Square image of red achillea with yellow centers and green leaves.

Heirloom A. millefolium rubra Seeds

Reaching a mature height of twelve to 30 inches, it’s perfect for bouquets or to save as a dried flower.

A variety of package sizes – from 400 milligrams up through a whopping 1-pound sack – are available from Eden Brothers.

11. Strawberry Seduction

From the Seduction series comes A. millefolium ‘Strawberry Seduction,’ with medium-sized flowers that resemble red, ripe strawberries, and fade to straw yellow in late summer.

A close up of the bright red flowers of Achillea 'Strawberry Seduction' on a soft focus background.

Characteristic of this series, its green-leafed stems grow in compact mounds that reach 18 inches to two feet in height at maturity.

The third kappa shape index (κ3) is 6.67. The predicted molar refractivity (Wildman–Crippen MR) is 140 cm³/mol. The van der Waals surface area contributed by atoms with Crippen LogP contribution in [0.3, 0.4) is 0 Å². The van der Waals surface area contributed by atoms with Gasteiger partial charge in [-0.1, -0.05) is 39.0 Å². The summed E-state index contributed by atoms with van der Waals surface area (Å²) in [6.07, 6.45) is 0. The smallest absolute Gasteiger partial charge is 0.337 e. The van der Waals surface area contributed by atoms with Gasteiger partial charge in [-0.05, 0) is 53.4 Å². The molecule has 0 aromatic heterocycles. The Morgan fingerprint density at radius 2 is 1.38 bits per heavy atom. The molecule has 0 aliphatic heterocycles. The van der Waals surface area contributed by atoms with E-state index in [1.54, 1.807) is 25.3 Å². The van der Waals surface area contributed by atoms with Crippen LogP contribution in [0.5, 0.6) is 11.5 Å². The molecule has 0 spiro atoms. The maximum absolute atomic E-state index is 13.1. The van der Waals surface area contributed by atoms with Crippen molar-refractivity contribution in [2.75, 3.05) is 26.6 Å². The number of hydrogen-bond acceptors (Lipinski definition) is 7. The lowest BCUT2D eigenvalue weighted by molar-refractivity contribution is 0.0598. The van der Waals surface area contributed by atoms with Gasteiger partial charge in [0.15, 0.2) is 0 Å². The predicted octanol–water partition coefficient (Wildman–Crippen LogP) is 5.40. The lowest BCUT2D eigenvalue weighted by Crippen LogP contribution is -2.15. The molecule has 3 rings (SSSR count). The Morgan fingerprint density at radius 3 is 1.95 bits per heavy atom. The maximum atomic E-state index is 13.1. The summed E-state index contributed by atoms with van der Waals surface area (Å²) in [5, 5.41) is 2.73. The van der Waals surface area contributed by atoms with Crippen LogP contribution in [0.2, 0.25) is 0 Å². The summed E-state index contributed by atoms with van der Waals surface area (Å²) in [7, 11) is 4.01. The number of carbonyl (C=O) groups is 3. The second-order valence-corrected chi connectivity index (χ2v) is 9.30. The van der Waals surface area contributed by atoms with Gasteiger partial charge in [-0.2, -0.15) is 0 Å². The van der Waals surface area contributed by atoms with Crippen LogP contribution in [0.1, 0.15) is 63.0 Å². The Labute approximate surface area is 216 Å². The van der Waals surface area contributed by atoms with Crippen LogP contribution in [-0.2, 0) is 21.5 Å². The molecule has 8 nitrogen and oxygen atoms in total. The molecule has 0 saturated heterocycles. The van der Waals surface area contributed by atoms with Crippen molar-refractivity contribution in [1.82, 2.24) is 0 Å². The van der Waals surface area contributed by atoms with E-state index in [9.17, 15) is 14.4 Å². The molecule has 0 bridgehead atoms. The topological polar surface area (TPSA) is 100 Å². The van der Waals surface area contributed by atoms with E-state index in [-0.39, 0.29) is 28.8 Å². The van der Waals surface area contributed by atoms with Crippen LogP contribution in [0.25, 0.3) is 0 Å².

This cultivar tolerates heat and humidity exceptionally well. Plant en masse, or in a container on its own for a focal specimen.

Note: All Achillea cultivars are members of the Asteraceae family that includes daisies, sunflowers – and ragweed.

Some people may be allergic to it via pollen inhalation or skin contact. In addition, the ASPCA warns that yarrow is toxic to cats, dogs, and horses.

12. Summer Pastels

A. millefolium ‘Summer Pastels’ is a Galaxy hybrid that offers multi-colored medium-sized blossoms in an array of light hues, including pastel shades of mauve, orange-red, pink, purple, rose, and salmon.

These top green-leafed stems with a mature height of 18 inches to two feet tall.

A close up of the bright colors of Achillea 'Summer Pastels' growing in the garden. To the bottom right of the frame is a white circular logo and text.

A. millefolium ‘Summer Pastels’ Seeds